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Westport Woman Ponders Fate of Home

Laundry pile continues to grow. Dust bunnies form lobby, demand representation in Congress. Size of house not cited as factor.

The latest weighty tome of an IKEA catalogue arrived in the mail this week with 376 pages of decorating and organizing ideas and a sobering reminder:

A Home Doesn’t Need to be Big, Just Smart.

Given the catalogue’s emphasis on small spaces (‘We love small spaces!’ IKEA US president Mike Ward enthuses on page 15), I took ‘smart’ to mean efficient and organized.

These are not my strengths when it comes to the art of keeping a home. No matter how much I vacuum, mop, wipe down surfaces using dust-repellent cleaners, the dust bunnies keep coming back. No matter how much mail I throw away, it keeps piling up. I wash a load of dishes only to discover the sink full again. I do a load of laundry and another takes it place, sometimes before the first load (or three) has seen the inside of a dresser drawer. Imagine that!

“Maybe you need a bigger house,” an acquaintance once suggested when I bemoaned my struggle to get ahead of household tasks that fail to capture my attention. As if a larger home would magically solve my problem by inspiring a fervent enthusiasm for housework.

It’s not too surprising a suggestion. Americans are known for their love of the B.I.G. Big country, big appetites, big portions, big spenders. The bigger the better. Except for supermodels and Hollywood starlets. Those we like in miniature.

On a family trip to Greece when my son was two years old, I brought a model of organization and efficiency: the Sit ‘n Stroll. This brilliant example of American ingenuity triples as a car seat, certified FAA travel seat, and stroller (courtesy of retractable handle and wheels). My son was safely and comfortably secured in his seat on our transatlantic flight and in taxis, and we wheeled effortlessly through airports.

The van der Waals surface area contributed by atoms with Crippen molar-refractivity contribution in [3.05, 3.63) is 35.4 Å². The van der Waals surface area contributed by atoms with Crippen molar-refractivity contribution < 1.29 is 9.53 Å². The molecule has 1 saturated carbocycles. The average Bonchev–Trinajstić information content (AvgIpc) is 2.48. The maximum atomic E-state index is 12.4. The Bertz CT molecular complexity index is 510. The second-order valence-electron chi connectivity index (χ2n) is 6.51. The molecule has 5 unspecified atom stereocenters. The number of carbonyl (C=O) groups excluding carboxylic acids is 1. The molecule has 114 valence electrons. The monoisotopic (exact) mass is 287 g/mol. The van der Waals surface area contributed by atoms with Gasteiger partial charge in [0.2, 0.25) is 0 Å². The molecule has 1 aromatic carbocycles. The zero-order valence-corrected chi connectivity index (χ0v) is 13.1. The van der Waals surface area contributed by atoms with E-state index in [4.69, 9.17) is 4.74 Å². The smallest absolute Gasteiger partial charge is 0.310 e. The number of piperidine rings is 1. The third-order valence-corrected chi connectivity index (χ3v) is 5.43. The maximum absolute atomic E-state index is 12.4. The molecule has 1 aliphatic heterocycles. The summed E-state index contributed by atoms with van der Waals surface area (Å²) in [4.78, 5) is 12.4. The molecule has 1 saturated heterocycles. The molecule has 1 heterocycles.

A problem arose, however, when we were about to board an Olympic airways flight from Athens to one of the islands.

“You can’t bring that on the plane,” the gate agent told me, pointing to the stroller. I’m assuming, of course, that she meant the stroller and not the baby slumped in it, deep in sleep.

I looked at her quizzically, my reflexes somewhat dulled from travelling with a two year old for what felt like 304 hours but was probably closer to 15.

“It won’t fit on the plane,” she said.

I explained that the wheels retracted into the seat, but she shook her head primly.

“But he has a seat of his own,” I protested.

“The baby?!” She was aghast. I’d clearly irritated her with my over-the-top American ways, buying a seat for a baby who could fit perfect well on my lap. The excess!

“Here in Greece, our planes are small,” she said. “Not like your big American planes.“ I don’t think I’m being paranoid in saying I detected a hint of mocking derision in her tone.

“It’s a Boeing,” my brother pointed out. “I’m pretty sure it was made in America.”

“She can’t bring that thing on the plane,” she repeated with a note of finality.

Since there was no point in using reason and logic, I decided to apply ‘when in Rome’ a bit south-easterly. I figured I’d tell the flight attendant I was going to check the stroller/safety seat at the door then proceed onto the airplane anyway. However, I’d underestimated precisely how much I irritated her. When I got to the door of the plane, there she was waiting with a smirk and an outstretched arm. I surrendered the Sit ‘n Stroll.

I tightened the comparatively flimsy belt around my son's little waist and hoped for a smooth flight. We arrived without further incident. Our final destination was my grandmother’s four-room, 900 square foot house, where 10 of us happily co-existed for a week. 

Do I need a bigger house? Not hardly. At about 2,000 square feet, my house’s size falls squarely in the range of average, by national standards. I’ve lived in smaller homes, but the problem of efficiency and organization keeps following me. The cause isn’t that my house is too small or that I don’t have enough shelving units and cunning, color-coded baskets. The best systems are only as efficient and organized as those executing them. In the end, making things work comes down to personal responsibility and commitment.

Though I will say that the EXPEDIT bookshelves with KNIPSA baskets and DRONA boxes on pages 82 and 83 look sharp.

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